This is a tendency that stirs up my innate grouchiness. For another example, I hate it when someone interrupts me to correct my pronunciation of a word. I have accumulated a huge vocabulary chiefly by reading a lot. This put me at risk of knowing how to use a word before I hear it spoken aloud. So when I enthusiastically blurt out my new vocable, I sometimes say it wrong. And sometimes, the person I am speaking to finds it necessary to stop me and correct my diction. Which leads me to observe that he or she perfectly understood what I was saying. Which, in turn, leads me to wonder why it was necessary to correct me. If my meaning got through, what's there to correct? And if there's no point in correcting me, why do it except, perhaps, to put me down?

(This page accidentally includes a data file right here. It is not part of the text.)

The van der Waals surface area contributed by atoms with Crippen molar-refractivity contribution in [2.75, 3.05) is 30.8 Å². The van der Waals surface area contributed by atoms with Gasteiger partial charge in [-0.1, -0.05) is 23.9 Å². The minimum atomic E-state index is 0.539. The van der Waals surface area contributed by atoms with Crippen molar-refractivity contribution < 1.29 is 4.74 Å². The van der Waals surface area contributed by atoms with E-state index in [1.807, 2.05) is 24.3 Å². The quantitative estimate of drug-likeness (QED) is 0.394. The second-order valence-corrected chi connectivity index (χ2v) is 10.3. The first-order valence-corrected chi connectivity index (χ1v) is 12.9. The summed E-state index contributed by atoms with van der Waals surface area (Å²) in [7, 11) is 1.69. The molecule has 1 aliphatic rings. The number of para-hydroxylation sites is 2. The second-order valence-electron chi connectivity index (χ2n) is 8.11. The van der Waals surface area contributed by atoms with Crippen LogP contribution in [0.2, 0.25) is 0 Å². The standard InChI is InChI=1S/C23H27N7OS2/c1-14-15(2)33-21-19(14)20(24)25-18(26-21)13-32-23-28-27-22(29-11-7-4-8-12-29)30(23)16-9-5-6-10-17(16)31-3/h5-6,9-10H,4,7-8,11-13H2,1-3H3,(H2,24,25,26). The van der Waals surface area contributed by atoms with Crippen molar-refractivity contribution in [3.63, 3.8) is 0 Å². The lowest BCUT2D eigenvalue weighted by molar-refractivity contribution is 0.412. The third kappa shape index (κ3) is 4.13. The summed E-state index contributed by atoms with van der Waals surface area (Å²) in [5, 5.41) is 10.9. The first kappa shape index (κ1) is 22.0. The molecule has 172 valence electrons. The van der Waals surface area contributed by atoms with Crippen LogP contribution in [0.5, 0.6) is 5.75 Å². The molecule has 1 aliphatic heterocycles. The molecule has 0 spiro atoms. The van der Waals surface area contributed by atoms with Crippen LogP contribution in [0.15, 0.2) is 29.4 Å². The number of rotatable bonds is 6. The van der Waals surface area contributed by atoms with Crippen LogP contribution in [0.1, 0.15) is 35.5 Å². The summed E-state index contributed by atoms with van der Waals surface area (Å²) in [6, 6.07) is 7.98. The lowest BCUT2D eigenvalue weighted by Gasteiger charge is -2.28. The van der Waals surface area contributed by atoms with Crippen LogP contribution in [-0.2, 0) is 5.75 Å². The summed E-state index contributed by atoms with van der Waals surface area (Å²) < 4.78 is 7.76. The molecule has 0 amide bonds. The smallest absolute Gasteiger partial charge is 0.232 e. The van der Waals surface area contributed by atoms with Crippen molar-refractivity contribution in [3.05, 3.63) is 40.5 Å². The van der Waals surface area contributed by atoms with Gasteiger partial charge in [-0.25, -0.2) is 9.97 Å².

If I got a blank look from someone - if they stopped me and asked, "What was that word again? I didn't understand what you said" - then I would certainly profit from the chance to clean up my diction. In a language where many words can be pronounced multiple ways, depending on regional dialect and so forth, it's pointless to worry about saying every word correctly unless you're auditioning for a role in Pygmalion.
Sometimes I get taxed on a word I've used my whole life without being challenged. Sometimes it's a word whose pronunciation I learned from parents or teachers. Sometimes I've checked my pronunciation against reliable reference works, or changed it after being previously corrected. None of these precautions are enough to safeguard me from the irritation and humiliation of being publicly interrupted and corrected by someone who believes I've misspoken. I've let one smart-aleck retrain me to say a word otherwise than I originally learned it, only to have the next person who heard me use it tell me I was wrong again.